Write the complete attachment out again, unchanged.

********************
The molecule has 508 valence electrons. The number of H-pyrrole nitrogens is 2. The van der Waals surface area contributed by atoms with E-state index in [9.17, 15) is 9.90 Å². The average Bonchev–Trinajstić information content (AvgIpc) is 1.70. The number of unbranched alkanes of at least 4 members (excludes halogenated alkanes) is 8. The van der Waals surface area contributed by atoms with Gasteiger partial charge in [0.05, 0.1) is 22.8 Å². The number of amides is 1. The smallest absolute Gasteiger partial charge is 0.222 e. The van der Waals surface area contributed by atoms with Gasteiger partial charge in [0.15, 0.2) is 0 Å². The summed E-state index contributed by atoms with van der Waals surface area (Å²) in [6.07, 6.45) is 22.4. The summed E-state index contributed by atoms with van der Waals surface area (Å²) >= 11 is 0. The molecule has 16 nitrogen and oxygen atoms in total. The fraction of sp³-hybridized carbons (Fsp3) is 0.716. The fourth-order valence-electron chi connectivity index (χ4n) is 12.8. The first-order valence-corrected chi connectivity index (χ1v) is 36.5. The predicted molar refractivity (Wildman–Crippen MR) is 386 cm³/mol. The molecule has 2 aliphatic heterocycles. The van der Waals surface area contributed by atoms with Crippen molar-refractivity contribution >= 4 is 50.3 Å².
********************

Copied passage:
The molecule has 508 valence electrons. The number of H-pyrrole nitrogens is 2. The van der Waals surface area contributed by atoms with E-state index in [9.17, 15) is 9.90 Å². The average Bonchev–Trinajstić information content (AvgIpc) is 1.70. The number of unbranched alkanes of at least 4 members (excludes halogenated alkanes) is 8. The van der Waals surface area contributed by atoms with Gasteiger partial charge in [0.05, 0.1) is 22.8 Å². The number of amides is 1. The smallest absolute Gasteiger partial charge is 0.222 e. The van der Waals surface area contributed by atoms with Gasteiger partial charge in [0.15, 0.2) is 0 Å². The summed E-state index contributed by atoms with van der Waals surface area (Å²) in [6.07, 6.45) is 22.4. The summed E-state index contributed by atoms with van der Waals surface area (Å²) >= 11 is 0. The molecule has 16 nitrogen and oxygen atoms in total. The fraction of sp³-hybridized carbons (Fsp3) is 0.716. The fourth-order valence-electron chi connectivity index (χ4n) is 12.8. The first-order valence-corrected chi connectivity index (χ1v) is 36.5. The predicted molar refractivity (Wildman–Crippen MR) is 386 cm³/mol. The molecule has 2 aliphatic heterocycles. The van der Waals surface area contributed by atoms with Crippen molar-refractivity contribution >= 4 is 50.3 Å².